Proper 29A

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This page is part of the Lectionary series within the Living with Jesus Now project.


Lectionary

  • Exodus 33:12-23 & Psalm 99 [Isaiah 45:1-7 & Psalm 96:1-9, (10-13)]
  • 1 Thessalonians 1:1-10
  • Matthew 22:15-22




First Reading: Close encounters of the divine kind

This week's first reading, from Exodus 33 in the Old Testament, is one of the classic biblical stories of a close encounter with the sacred reality whose radical otherness typically generates a profound sense of awe and mystery when humans find themselves in close proximity to the One who escapes all our attempts to define or manipulate.

Other similar texts that might profitably be read in conjunction with this week's passage include:

  • Jacob wrestling with the stranger by the River Jabbok (Gen 32:22-32)
  • Moses and the burning bush (Exodus 3:1-14)
  • Elijah and the "still small voice" (1 Kings 19:11-13a)

The influential work of Rudolf Otto (1869-1937) is especially relevant here, with his definition of numinous as a mystery (Latin: mysterium) that is at once terrifying (tremendum) and fascinating (fascinans).


Second Reading: Paul to the Thessalonians

This Sunday all the major western lectionaries begin a series of readings from the first letter of Paul to the Thessalonians. In the case of the RCL, the selections over the next 5 weeks will be as follows:

  • 1:1-10
  • 2:1-18
  • 2:9–13
  • 4:13-18
  • 5:1-11

Rather than focus on the Gospel reading, as would usually be the case, our notes over those weeks will take up issues related to that letter:

  • Letters in antiquity
  • Paul as founder of local Christian community cells
  • Thessalonika: the city and its culture
  • Practical holiness: Facing death with hope and courage
  • Practical holiness: Anticipating the coming of the Lord


New Testament letters

When Paul composed a letter to the fledging Christian community at Thessalonika in the northern winter of 49/50 CE he was doubtless unaware that this marked a literary milestone: the first piece of Christian literature and the earliest writing for the future New Testament Scriptures.

The opening formula observes traditional forms and yet hints at the significance of the new movement that was beginning to take shape in the eastern Mediterranean:

Paul, Silvanus, and Timothy,

To the church of the Thessalonians
in God the Father and the Lord Jesus Christ:

Grace to you and peace.

Twenty-one of the 27 books that comprise the NT are letters:

  • 13 attributed to Paul
  • 3 attributed to John
  • 2 attributed to Peter
  • 1 attributed to James
  • 1 attributed to Jude
  • 1 anonymous (Hebrews)


In addition we also find more letters embedded in other NT books:

  • Acts
  • Revelation

The Revelation to John is an apocalypse, but it has the overall form of a letter and contains a series of letters to individual local churches.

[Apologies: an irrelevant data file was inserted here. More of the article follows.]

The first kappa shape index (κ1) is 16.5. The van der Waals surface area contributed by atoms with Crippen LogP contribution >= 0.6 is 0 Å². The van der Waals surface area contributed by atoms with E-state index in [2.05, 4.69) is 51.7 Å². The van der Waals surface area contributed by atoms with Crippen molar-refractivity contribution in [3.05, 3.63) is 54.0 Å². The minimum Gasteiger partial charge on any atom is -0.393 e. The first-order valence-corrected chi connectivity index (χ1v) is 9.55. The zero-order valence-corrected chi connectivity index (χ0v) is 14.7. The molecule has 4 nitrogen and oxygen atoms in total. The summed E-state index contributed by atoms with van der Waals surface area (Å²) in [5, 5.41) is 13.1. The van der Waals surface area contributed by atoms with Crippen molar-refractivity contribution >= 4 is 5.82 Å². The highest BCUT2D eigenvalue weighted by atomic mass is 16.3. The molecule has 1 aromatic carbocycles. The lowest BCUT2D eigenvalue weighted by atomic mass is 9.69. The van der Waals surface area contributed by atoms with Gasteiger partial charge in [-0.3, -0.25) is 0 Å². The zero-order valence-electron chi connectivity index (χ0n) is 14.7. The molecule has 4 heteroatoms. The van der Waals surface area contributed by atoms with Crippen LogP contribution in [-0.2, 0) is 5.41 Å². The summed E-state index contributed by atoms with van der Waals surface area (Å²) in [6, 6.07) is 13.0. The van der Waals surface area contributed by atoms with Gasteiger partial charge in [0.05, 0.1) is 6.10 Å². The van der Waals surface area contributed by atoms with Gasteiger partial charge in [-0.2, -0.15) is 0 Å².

The four Gospels represent the only other literary type found within the NT, and even then this unusual “gospel” form owes much to the idea of an imperial announcement rather than the genre of the Life.

The letter was clearly a favorite literary form of earliest Christians, and we find it well represented in the extra-canonical Christian writings from the first two or three centuries along with apocryphal Acts and Gospels.

For a helpful list of these texts see Peter Kirby’s Early Christian Writings web site.

For a select set of letters from the ancient world chosen for their relevance to this topic, see:



1 Thessalonians

Paul’s longer letter to the Christian community in Thessalonika is usually dated to 49/50 CE. As we have noted, this would make it the earliest written text in the New Testament.

The shorter letter to Thessalonika (usually called “2 Thessalonians”) is either a letter written within a few weeks of the other letter — either before or after — or else it is a later forgery that has been written on the model of 1 Thessalonians. That is a not a debate that needs to detain us at this stage, but it is interesting to note that 2Thess is aware of false letters as well as the need to offer some form of authentication:

As to the coming of our Lord Jesus Christ and our being gathered together to him, we beg you, brothers and sisters, not to be quickly shaken in mind or alarmed, either by spirit or by word or by letter, as though from us, to the effect that the day of the Lord is already here. So then, brothers and sisters, stand firm and hold fast to the traditions that you were taught by us, either by word of mouth or by our letter. (2Th. 2:1-2,15)
I, Paul, write this greeting with my own hand. This is the mark in every letter of mine; it is the way I write. (2Th. 3:17)

In the case of 1 Thessalonians, Paul has the following major sections:

  • Opening Formula (1:1)
  • Prayer of Thanksgiving (1:2–3:13)
  • Message (4:1–5:24)
  • Closing Formula (5:25–28)